In addition to what has already been cited, it should also be noted that we...as volunteer SiteAdvisor reviewers...take significant risks each and every single time we visit and check-out questionable websites! There is always a very high probability WE REVIEWERS can pick up some type of malicious malware from our site visits and review process. Even though each of us may have the best possible security software in place, if our computer's do become infected, then we alone are going to have to expend our own time and resources to resolve an infection.
McAfee (obviously) has plenty of time, money, and computer/human resources to combat any security issues with their own system(s), but I seriously doubt there is a single volunteer SiteAdvisor reviewer who has major resources like that upon which to draw!
In conclusion, I strongly urge McAfee to re-evaluate the issues presented by all volunteer SiteAdvisor reviewers and initiate remedial measures. The SiteAdvisor reviewers, like our own distinguished forum Moderators, volunteer our time and efforts to try and make the Internet a safer place for all.
Is McAfee so readily willing to ignore and abandon such a valuable resource? How many more volunteer SiteAdvisor reviewers will end up withdrawing from participation before McAfee staff wake up to the reality of this undesireable situation?
Thank you for your time and review!
Message was edited by: spc3rd on 9/16/11 2:40:21 PM EDT
I can see no reason why this has been done. It makes the SiteAdvisor pages less informative and far less useful, since a quick overview of pro- vs. anti-site postings - and an indication of any categories that gave rise to concern - was a useful snapshot of the website's reputation.
Of course, to see whether any of those reviews was actually worth taking into account you had to go and look at the posts on the review page. But at least the overview told you if there were any reviews to read (often there are none).
I'm going to ask about this on Monday in the conference call. If SiteAdvisor want to do away with the user review system, and just rely on TrustedSource, then fine. I don't think that's likely, but you never know. The uncertainty over what's happening, though, means I'm not going to bother adding any site reviews for the time being, not until I know what's going on.
I'll let you all know whatever I find out on Monday.
Thanks very much for your input and feedback, Hayton!
I believe other SiteAdvisor reviewers would agree, the more input that can be brought to bear upon McAfee on these issues, the more likely it is all voices will be heard...and some degree of resolution obtained. On a related note regarding relying solely upon Trusted Source...I have seen a number of comments in other forums I belong to, which are stating that Trusted Source often provides erroneous information about a website's rep. I have visited some websites where McAfee has it rated green, yet other site rating systems, such as, WOT have red warnings about the site.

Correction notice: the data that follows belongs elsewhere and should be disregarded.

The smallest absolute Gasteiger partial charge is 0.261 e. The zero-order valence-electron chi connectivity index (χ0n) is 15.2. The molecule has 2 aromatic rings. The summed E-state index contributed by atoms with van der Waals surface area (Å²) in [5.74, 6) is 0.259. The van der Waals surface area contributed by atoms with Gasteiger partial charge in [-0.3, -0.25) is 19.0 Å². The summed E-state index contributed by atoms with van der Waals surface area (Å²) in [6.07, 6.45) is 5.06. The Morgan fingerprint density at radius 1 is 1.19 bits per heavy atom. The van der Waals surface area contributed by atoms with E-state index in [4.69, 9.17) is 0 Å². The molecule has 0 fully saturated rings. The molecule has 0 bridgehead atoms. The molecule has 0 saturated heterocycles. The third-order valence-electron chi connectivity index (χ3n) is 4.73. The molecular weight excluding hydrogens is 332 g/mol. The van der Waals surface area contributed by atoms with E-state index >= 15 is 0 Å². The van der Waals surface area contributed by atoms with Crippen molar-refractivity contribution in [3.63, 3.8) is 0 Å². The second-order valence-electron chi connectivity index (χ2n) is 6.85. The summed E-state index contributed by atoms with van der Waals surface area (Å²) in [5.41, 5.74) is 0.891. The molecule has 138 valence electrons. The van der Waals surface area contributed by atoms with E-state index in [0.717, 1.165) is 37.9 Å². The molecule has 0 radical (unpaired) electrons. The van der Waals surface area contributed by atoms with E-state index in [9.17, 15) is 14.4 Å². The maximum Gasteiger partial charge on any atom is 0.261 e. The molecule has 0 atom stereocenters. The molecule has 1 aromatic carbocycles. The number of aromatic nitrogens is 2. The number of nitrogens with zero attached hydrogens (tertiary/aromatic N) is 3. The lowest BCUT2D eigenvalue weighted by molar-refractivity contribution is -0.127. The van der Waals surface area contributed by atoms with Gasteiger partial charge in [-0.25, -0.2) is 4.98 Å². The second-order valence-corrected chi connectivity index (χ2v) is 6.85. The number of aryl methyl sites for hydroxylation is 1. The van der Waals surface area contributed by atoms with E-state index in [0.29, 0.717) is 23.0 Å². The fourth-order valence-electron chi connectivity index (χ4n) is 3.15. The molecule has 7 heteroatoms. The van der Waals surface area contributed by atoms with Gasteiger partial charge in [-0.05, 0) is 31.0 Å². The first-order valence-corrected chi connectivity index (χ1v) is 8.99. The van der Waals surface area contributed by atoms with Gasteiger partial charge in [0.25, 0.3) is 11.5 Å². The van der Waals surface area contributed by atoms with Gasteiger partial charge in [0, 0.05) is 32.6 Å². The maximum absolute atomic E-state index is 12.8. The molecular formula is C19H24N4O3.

Conversely, I've also seen comments regarding WOT's rating system reliability as well. This disparity is concerning.
Many thanks again , Hayton!
I believe other SiteAdvisor reviewers would agree, the more input that can be brought to bear upon McAfee on these issues, the more likely it is all voices will be heard...and some degree of resolution obtained.
Well, like I told I personally am actually quite fed up with all this. Many active volunteers have been trying to make their voices heard to McAfee for years already, but the results have been quite modest. Even when we finally have been heard, the steps McAfee have taken may have resulted in some other unfortunate glitches that nobody had asked for, as I wrote above. I can understand the frustration of those many volunteers who have already decided it's not worth it and have gone looking for other ways to help in making the Internet a safer place. They are a huge resource, if they only can find the right channels to use all their knowledge. And I know they always will. Unfortunately it's currently not SiteAdvisor, as McAfee seem to keep obstructing those channels the best they can.
Once upon a time there were a couple of nice guys running SiteAdvisor, and you could actually get your voice heard. After they left, I doubt there is anyone left who would really even know how the whole system works, let alone be capable to improve it.
On a related note regarding relying solely upon Trusted Source...I have seen a number of comments in other forums I belong to, which are stating that Trusted Source often provides erroneous information about a website's rep. I have visited some websites where McAfee has it rated green, yet other site rating systems, such as, WOT have red warnings about the site.